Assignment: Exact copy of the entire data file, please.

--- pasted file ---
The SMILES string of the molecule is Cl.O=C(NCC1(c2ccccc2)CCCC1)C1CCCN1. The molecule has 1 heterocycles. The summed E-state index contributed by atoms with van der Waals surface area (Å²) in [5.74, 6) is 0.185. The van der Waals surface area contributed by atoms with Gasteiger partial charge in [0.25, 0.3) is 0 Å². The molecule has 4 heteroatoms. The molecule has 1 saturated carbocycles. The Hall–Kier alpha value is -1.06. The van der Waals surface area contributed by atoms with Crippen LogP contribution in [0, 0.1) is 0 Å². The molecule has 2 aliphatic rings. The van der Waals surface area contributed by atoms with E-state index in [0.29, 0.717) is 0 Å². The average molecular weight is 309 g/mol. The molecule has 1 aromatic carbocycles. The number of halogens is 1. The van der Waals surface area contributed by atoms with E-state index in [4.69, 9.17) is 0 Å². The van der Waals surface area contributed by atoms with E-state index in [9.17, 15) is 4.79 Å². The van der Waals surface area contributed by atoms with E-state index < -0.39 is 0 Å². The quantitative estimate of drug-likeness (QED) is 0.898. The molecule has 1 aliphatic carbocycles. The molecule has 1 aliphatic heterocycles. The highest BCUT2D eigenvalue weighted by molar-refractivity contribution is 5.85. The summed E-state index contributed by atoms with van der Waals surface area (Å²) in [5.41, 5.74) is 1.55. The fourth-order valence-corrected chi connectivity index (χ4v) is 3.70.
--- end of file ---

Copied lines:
The SMILES string of the molecule is Cl.O=C(NCC1(c2ccccc2)CCCC1)C1CCCN1. The molecule has 1 heterocycles. The summed E-state index contributed by atoms with van der Waals surface area (Å²) in [5.74, 6) is 0.185. The van der Waals surface area contributed by atoms with Gasteiger partial charge in [0.25, 0.3) is 0 Å². The molecule has 4 heteroatoms. The molecule has 1 saturated carbocycles. The Hall–Kier alpha value is -1.06. The van der Waals surface area contributed by atoms with Crippen LogP contribution in [0, 0.1) is 0 Å². The molecule has 2 aliphatic rings. The van der Waals surface area contributed by atoms with E-state index in [0.29, 0.717) is 0 Å². The average molecular weight is 309 g/mol. The molecule has 1 aromatic carbocycles. The number of halogens is 1. The van der Waals surface area contributed by atoms with E-state index in [4.69, 9.17) is 0 Å². The van der Waals surface area contributed by atoms with E-state index in [9.17, 15) is 4.79 Å². The van der Waals surface area contributed by atoms with E-state index < -0.39 is 0 Å². The quantitative estimate of drug-likeness (QED) is 0.898. The molecule has 1 aliphatic carbocycles. The molecule has 1 aliphatic heterocycles. The highest BCUT2D eigenvalue weighted by molar-refractivity contribution is 5.85. The summed E-state index contributed by atoms with van der Waals surface area (Å²) in [5.41, 5.74) is 1.55. The fourth-order valence-corrected chi connectivity index (χ4v) is 3.70.